{
            // the AdditionalData property is a dictionary of any JSON properties that were _not_ mapped to a TemplateDef property
            // so our path property - and any other custom properties that are added - will show up here. It will be null if no unmapped
            // properties exist so make sure to check everything for nulls with ?
            //
            // All import pipeline model objects have an AdditionalData property like this.
            var path = templateDef.AdditionalData?["path"]?.ToString();

            // path not set, use default behavior
            if (path == null) return base.CreateTemplate(templateDef, parent, multilistRoot, app, idManager);

            // resolve the custom path's parent (to keep things simple, we're not creating any parent hierarchy)
            var parentItemPath = path.Substring(0, path.LastIndexOf("/"));
            var customParentItem = parent.Database.GetItem(parentItemPath, parent.Language);

            if (customParentItem == null) throw new InvalidOperationException($"Parent item for custom import path item {templateDef.Name} ({path}) did not exist.");

            var templateName = ItemUtil.ProposeValidItemName(templateDef.Name);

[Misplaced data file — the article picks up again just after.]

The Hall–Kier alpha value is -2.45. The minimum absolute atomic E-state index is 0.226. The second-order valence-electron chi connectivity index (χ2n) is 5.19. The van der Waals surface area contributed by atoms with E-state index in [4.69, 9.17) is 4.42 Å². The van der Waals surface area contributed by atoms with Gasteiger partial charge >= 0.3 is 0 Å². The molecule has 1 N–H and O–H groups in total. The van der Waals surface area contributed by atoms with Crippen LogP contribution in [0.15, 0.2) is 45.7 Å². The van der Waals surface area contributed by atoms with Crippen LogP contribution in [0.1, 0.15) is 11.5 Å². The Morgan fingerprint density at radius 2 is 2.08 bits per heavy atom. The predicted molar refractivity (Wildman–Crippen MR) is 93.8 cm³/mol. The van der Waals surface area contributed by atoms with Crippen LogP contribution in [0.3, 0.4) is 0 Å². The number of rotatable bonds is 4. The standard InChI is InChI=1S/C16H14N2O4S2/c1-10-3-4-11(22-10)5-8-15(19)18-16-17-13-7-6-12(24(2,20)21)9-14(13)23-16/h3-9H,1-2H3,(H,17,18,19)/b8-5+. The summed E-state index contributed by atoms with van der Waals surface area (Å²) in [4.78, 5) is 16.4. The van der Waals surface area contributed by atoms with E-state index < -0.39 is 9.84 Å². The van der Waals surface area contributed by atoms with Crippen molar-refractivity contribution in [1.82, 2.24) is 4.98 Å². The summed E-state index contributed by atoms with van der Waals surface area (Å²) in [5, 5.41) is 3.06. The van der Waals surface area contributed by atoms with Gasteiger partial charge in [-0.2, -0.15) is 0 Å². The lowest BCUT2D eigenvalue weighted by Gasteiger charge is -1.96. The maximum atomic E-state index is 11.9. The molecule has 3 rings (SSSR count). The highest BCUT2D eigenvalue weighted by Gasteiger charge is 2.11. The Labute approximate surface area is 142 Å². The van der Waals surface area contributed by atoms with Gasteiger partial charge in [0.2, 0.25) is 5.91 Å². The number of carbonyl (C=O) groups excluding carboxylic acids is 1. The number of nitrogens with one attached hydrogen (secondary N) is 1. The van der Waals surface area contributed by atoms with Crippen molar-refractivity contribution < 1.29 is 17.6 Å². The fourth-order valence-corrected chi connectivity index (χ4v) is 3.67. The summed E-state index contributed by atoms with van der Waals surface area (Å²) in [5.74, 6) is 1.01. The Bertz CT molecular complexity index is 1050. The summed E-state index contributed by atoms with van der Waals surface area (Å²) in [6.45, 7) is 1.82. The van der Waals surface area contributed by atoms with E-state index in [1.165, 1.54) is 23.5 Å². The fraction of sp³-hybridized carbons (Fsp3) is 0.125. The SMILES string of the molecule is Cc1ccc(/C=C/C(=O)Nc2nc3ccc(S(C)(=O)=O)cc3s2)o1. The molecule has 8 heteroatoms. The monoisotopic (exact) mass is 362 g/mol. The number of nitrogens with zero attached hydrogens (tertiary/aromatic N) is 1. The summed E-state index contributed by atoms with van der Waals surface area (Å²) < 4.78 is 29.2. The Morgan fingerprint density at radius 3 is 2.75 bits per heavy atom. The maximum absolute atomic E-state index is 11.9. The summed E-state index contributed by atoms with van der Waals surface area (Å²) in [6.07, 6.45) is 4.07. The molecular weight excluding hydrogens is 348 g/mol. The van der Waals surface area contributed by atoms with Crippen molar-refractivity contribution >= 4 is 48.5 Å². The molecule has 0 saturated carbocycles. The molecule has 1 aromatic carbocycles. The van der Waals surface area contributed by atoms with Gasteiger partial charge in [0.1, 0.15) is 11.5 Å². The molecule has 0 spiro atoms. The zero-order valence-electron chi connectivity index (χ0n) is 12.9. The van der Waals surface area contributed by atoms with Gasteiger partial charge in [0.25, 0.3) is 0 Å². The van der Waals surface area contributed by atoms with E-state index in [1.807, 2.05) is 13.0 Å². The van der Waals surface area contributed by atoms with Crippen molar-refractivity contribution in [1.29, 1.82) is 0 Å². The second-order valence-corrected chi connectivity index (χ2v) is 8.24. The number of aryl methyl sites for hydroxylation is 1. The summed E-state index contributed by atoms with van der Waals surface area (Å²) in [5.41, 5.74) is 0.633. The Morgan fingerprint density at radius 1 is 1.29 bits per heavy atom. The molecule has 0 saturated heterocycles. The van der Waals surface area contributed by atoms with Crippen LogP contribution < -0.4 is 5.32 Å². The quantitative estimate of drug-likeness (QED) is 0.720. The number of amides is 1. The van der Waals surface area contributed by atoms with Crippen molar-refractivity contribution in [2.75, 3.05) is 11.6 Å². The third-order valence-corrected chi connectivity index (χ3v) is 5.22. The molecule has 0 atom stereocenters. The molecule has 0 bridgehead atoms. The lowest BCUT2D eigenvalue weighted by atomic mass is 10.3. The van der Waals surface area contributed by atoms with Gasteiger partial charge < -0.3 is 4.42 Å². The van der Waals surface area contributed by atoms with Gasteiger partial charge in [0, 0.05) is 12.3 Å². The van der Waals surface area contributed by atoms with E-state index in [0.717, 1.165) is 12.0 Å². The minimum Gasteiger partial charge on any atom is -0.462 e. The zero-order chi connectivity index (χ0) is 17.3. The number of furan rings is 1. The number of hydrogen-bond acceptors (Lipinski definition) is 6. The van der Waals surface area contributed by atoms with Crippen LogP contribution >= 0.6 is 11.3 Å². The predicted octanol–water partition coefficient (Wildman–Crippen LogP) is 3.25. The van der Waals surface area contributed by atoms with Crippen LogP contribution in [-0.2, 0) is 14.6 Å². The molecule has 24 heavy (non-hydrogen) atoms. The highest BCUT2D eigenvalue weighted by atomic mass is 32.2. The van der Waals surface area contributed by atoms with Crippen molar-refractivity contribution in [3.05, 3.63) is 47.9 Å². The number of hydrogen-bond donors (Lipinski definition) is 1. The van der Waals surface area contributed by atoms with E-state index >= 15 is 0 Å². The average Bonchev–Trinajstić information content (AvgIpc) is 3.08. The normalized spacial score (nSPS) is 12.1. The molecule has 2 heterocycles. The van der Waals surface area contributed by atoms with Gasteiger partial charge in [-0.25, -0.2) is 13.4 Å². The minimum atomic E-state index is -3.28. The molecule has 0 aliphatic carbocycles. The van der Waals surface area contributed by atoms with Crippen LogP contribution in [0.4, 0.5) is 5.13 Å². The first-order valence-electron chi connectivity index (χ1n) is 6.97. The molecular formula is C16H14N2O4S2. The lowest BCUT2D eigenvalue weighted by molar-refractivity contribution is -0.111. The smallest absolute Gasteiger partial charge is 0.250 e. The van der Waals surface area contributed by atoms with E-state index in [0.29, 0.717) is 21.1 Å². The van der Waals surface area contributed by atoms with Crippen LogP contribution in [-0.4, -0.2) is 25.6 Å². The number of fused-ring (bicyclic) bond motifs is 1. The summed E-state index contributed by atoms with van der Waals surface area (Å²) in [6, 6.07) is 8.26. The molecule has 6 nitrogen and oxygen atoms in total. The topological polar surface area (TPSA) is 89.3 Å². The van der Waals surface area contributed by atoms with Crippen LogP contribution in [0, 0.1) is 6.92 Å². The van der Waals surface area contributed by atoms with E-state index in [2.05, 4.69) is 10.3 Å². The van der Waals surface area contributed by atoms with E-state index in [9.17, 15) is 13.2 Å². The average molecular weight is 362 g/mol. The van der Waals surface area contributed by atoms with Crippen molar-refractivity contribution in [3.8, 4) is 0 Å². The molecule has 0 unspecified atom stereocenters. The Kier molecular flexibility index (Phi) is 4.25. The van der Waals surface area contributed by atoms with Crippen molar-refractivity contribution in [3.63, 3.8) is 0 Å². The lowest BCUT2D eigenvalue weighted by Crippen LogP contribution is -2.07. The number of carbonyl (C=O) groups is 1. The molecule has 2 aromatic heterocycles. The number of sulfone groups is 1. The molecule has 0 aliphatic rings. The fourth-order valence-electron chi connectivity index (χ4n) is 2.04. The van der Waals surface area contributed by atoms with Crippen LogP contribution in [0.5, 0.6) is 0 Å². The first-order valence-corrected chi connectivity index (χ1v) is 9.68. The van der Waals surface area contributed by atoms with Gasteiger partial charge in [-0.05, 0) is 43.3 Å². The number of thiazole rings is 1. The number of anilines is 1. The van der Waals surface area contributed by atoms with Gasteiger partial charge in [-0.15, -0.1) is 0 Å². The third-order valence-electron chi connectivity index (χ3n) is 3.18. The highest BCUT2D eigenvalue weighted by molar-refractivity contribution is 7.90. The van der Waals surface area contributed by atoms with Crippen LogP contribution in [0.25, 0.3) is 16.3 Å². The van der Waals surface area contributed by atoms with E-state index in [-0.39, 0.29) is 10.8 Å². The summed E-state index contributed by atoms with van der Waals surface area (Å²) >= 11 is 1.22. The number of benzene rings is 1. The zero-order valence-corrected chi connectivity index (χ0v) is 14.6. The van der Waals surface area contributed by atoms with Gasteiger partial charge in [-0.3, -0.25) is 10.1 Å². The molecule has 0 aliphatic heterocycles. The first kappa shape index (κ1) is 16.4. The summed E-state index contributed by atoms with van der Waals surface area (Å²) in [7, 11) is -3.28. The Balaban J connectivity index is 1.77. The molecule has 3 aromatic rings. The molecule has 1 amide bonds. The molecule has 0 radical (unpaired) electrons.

// JSS imports use _consistent IDs_ so that imports across instances use the same Sitecore item GUIDs
            // This code generates the consistent ID and ensures that it is unique.
            var templateId = idManager.GetTemplateId(app.Name, templateDef);
            idManager.AssertIdIsUnused(templateId, $"template {templateDef.Name}");

            // ensure we have permissions to create the item
            if (!customParentItem.CanImportChild(templateName, templateId, out var templateItem))
            {
                return null;
            }

            if (templateItem == null)
            {
                Log.Info($"[JSS] - Creating template - {templateName} (Custom path: {path})", this);
                templateItem = parent.Database.Templates.CreateTemplate(templateName, customParentItem);